Since this hair trend has been out for a while, there are tons of companies that now offer ready-made crochet locs (recommendations in the next section). If you’re looking for the shortest installation time, then ready-made is definitely your best bet. For the most natural look, opt for either the braid-and-wrap method or the ready-made locs on individual braids or twists.
How Many Packs of Hair Do I Need for Faux Locs, Butterfly Locs, or Goddess Locs?
For Butterfly or Distressed Locs:
For medium-length/shoulder-length locs, 6-8 packs of loose hair (for wrapping) should be just fine. When purchasing ready-made locs, 6 to 7 packs should be enough for medium-width locs (different brands pack a different amount of locs in each pack, but aim for around 70-80 locs total). If you’d like small (not tiny) locs that have a natural-looking low density, 8 to 10 packs (95-110 locs) should be okay. For chunky locs, 5 to 6 packs of ready-made locs should be enough for a natural density (50 locs).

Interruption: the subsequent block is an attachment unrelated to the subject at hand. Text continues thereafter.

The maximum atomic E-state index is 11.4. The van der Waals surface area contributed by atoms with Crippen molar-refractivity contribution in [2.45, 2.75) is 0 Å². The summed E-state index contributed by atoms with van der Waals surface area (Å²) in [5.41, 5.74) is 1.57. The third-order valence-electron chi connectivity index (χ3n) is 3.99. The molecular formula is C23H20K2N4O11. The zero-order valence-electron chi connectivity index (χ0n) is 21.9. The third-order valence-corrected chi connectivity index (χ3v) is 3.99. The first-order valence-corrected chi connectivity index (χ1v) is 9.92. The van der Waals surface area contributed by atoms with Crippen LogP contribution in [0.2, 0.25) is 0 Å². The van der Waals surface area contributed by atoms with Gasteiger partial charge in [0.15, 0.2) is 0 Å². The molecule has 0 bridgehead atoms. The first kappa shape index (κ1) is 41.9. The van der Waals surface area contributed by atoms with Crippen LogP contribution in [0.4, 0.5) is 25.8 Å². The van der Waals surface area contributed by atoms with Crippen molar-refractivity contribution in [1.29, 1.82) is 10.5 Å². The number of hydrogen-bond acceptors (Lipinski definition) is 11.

Here’s our favorite brand of loose hair: Freetress Water Wave 22” and ready-made locs: ToyoTress Butterfly Locs.
For Goddess Locs, Soft Locs, and Faux Locs:
Regardless of length, 6 packs (about 100-120 locs total) should be enough for a full look. If you want more volume, then go with 8 packs. These types of crochet locs almost always come in a small-medium size, so this estimate is for that size. If you buy loose hair, then you’ll need about 2 packs of filler hair (which can be anything) and use about 3-4 packs to wrap the filler hair and your own hair. If you want a natural sheen and some texture, opt for something like Cuban Twist hair. For the curly ends of your goddess locs, 2 packs of Deep Twist will be perfect!